Thursday, February 26, 2009

John Legend wades into the fray

If this is indeed a true statement from John Legend, then I'm an even bigger fan now!


Open Letter to the New York Post

Dear Editor:

I'm trying to understand what possible motivation you may have had for publishing that vile cartoon depicting the shooting of the chimpanzee that went crazy. I guess you thought it would be funny to suggest that whomever was responsible for writing the Economic Recovery legislation must have the intelligence and judgment of a deranged, violent chimpanzee, and should be shot to protect the larger community. Really? Did it occur to you that this suggestion would imply a connection between President Barack Obama and the deranged chimpanzee? Did it occur to you that our President has been receiving death threats since early in his candidacy? Did it occur to you that blacks have historically been compared to various apes as a way of racist insult and mockery? Did you intend to invoke these painful themes when you printed the cartoon?

If that's not what you intended, then it was stupid and willfully ignorant of you not to connect these easily connectable dots. If it is what you intended, then you obviously wanted to be grossly provocative, racist and offensive to the sensibilities of most reasonable Americans. Either way, you should not have printed this cartoon, and the fact that you did is truly reprehensible.. I can't imagine what possible justification you have for this. I've read your lame statement in response to the outrage you provoked. Shame on you for dodging the real issue and then using the letter as an opportunity to attack Rev. Sharpton. This is not about Rev. Sharpton.. It's about the cartoon being blatantly racist and offensive.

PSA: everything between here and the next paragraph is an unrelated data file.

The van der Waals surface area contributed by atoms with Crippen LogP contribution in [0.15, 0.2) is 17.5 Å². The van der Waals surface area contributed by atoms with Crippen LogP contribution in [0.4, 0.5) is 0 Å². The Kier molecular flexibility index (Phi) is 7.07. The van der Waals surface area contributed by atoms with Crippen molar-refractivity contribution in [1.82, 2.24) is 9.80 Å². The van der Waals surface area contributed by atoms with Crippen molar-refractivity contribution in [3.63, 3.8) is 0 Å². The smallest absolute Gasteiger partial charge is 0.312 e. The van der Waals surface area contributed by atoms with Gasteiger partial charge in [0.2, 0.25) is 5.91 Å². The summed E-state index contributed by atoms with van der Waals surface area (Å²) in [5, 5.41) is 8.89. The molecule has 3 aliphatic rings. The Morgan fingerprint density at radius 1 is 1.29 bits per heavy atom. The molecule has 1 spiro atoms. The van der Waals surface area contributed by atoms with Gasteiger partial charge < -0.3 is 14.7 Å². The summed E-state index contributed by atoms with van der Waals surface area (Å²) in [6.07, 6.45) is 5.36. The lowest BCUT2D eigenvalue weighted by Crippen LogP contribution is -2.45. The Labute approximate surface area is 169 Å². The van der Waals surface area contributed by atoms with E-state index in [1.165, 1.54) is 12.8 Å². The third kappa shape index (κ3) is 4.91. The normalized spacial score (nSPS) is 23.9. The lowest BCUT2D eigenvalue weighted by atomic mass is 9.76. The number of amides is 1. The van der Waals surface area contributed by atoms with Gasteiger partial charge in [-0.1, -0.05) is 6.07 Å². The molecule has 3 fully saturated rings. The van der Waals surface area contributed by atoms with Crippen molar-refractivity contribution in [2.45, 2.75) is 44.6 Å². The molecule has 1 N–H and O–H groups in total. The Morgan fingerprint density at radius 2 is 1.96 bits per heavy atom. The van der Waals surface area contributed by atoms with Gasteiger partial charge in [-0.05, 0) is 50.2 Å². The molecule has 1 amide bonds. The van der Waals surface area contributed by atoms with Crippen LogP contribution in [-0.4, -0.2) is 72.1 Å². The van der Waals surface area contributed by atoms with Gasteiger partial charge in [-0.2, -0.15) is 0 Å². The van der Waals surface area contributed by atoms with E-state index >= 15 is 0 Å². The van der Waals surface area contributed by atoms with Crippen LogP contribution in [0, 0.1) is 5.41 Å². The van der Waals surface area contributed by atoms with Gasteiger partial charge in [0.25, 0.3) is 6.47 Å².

I believe in freedom of speech, and you have every right to print what you want. But freedom of speech still comes with responsibilities and consequences. You are responsible for printing this cartoon, and I hope you experience some real consequences for it. I'm personally boycotting your paper and won't do any interviews with any of your reporters, and I encourage all of my colleagues in the entertainment business to do so as well. I implore your advertisers to seriously reconsider their business relationships with you as well.

You should print an apology in your paper acknowledging that this cartoon was ignorant, offensive and racist and should not have been printed.

I'm well aware of our country's history of racism and violence, but I truly believe we are better than this filth. As we attempt to rise above our difficult past and look toward a better future, we don't need the New York Post to resurrect the images of Jim Crow to deride the new administration and put black folks in our place. Please feel free to criticize and honestly evaluate our new President, but do so without the incendiary images and rhetoric.

John Legend

Sunday, February 22, 2009

States on the Brink by David Ignatius of the Washington Post

States on The Brink
By David Ignatius
Updated: 02/19/2009

Media coverage of the $787 billion stimulus package signed Tuesday by President Obama has had an air of unreality -- as if people were reporting on a baseball game or a tennis match. Is Obama up or down today? Did the Republicans gain or lose momentum? Meanwhile, as Washington obsesses over the political box score, the economy has been going down the toilet.

You get a better sense of what the crisis feels like -- and the real impact of the stimulus package -- when you leave the miasma of federal spending and examine state and local governments. Here, the impact of the downturn is severe and immediate: States are required to balance their budgets, so they don't have the Washington option of printing money. They have to raise taxes or cut spending -- both of which could make the downturn even worse.